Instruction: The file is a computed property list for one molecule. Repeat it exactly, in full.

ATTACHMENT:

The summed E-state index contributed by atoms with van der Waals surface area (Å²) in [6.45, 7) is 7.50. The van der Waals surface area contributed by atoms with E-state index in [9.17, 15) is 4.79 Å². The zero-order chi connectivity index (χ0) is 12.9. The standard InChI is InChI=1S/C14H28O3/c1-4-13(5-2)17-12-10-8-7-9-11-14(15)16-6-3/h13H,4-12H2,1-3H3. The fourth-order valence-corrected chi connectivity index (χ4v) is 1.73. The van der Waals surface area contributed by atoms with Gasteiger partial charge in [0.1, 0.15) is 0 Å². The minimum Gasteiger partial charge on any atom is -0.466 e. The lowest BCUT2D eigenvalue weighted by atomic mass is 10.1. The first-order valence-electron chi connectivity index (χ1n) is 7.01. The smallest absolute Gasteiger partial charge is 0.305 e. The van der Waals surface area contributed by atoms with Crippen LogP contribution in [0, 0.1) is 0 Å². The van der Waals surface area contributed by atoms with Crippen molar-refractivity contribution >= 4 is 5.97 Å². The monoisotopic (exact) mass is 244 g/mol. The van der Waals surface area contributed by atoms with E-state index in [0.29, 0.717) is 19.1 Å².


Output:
The summed E-state index contributed by atoms with van der Waals surface area (Å²) in [6.45, 7) is 7.50. The van der Waals surface area contributed by atoms with E-state index in [9.17, 15) is 4.79 Å². The zero-order chi connectivity index (χ0) is 12.9. The standard InChI is InChI=1S/C14H28O3/c1-4-13(5-2)17-12-10-8-7-9-11-14(15)16-6-3/h13H,4-12H2,1-3H3. The fourth-order valence-corrected chi connectivity index (χ4v) is 1.73. The van der Waals surface area contributed by atoms with Gasteiger partial charge in [0.1, 0.15) is 0 Å². The minimum Gasteiger partial charge on any atom is -0.466 e. The lowest BCUT2D eigenvalue weighted by atomic mass is 10.1. The first-order valence-electron chi connectivity index (χ1n) is 7.01. The smallest absolute Gasteiger partial charge is 0.305 e. The van der Waals surface area contributed by atoms with Crippen LogP contribution in [0, 0.1) is 0 Å². The van der Waals surface area contributed by atoms with Crippen molar-refractivity contribution >= 4 is 5.97 Å². The monoisotopic (exact) mass is 244 g/mol. The van der Waals surface area contributed by atoms with E-state index in [0.29, 0.717) is 19.1 Å².